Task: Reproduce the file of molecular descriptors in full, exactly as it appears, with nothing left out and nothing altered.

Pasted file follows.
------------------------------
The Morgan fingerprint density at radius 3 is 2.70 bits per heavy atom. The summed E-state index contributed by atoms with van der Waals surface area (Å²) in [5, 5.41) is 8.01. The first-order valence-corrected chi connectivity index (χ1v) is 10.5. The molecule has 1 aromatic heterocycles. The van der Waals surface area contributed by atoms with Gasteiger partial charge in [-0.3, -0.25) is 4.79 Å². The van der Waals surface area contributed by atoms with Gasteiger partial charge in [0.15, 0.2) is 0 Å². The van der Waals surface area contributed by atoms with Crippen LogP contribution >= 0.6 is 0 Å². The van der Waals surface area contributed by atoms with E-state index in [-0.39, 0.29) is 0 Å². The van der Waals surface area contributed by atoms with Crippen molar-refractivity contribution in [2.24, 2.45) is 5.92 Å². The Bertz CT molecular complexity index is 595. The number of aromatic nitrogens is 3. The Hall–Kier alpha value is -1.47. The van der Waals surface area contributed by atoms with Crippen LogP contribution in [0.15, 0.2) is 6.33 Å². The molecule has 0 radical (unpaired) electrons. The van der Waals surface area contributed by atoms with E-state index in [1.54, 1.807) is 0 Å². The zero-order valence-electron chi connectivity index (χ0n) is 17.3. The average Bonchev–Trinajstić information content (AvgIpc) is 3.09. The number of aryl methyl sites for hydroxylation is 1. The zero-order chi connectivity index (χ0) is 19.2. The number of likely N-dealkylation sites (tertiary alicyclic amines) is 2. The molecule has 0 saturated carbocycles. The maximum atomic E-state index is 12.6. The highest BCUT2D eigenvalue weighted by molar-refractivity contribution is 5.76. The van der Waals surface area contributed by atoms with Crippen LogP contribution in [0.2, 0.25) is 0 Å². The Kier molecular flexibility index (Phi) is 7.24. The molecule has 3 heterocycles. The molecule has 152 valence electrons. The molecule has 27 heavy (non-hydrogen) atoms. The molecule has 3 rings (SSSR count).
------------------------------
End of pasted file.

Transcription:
The Morgan fingerprint density at radius 3 is 2.70 bits per heavy atom. The summed E-state index contributed by atoms with van der Waals surface area (Å²) in [5, 5.41) is 8.01. The first-order valence-corrected chi connectivity index (χ1v) is 10.5. The molecule has 1 aromatic heterocycles. The van der Waals surface area contributed by atoms with Gasteiger partial charge in [-0.3, -0.25) is 4.79 Å². The van der Waals surface area contributed by atoms with Gasteiger partial charge in [0.15, 0.2) is 0 Å². The van der Waals surface area contributed by atoms with Crippen LogP contribution >= 0.6 is 0 Å². The van der Waals surface area contributed by atoms with E-state index in [-0.39, 0.29) is 0 Å². The van der Waals surface area contributed by atoms with Crippen molar-refractivity contribution in [2.24, 2.45) is 5.92 Å². The Bertz CT molecular complexity index is 595. The number of aromatic nitrogens is 3. The Hall–Kier alpha value is -1.47. The van der Waals surface area contributed by atoms with Crippen LogP contribution in [0.15, 0.2) is 6.33 Å². The molecule has 0 radical (unpaired) electrons. The van der Waals surface area contributed by atoms with E-state index in [1.54, 1.807) is 0 Å². The zero-order valence-electron chi connectivity index (χ0n) is 17.3. The average Bonchev–Trinajstić information content (AvgIpc) is 3.09. The number of aryl methyl sites for hydroxylation is 1. The zero-order chi connectivity index (χ0) is 19.2. The number of likely N-dealkylation sites (tertiary alicyclic amines) is 2. The molecule has 0 saturated carbocycles. The maximum atomic E-state index is 12.6. The highest BCUT2D eigenvalue weighted by molar-refractivity contribution is 5.76. The van der Waals surface area contributed by atoms with Crippen LogP contribution in [0.2, 0.25) is 0 Å². The Kier molecular flexibility index (Phi) is 7.24. The molecule has 3 heterocycles. The molecule has 152 valence electrons. The molecule has 27 heavy (non-hydrogen) atoms. The molecule has 3 rings (SSSR count).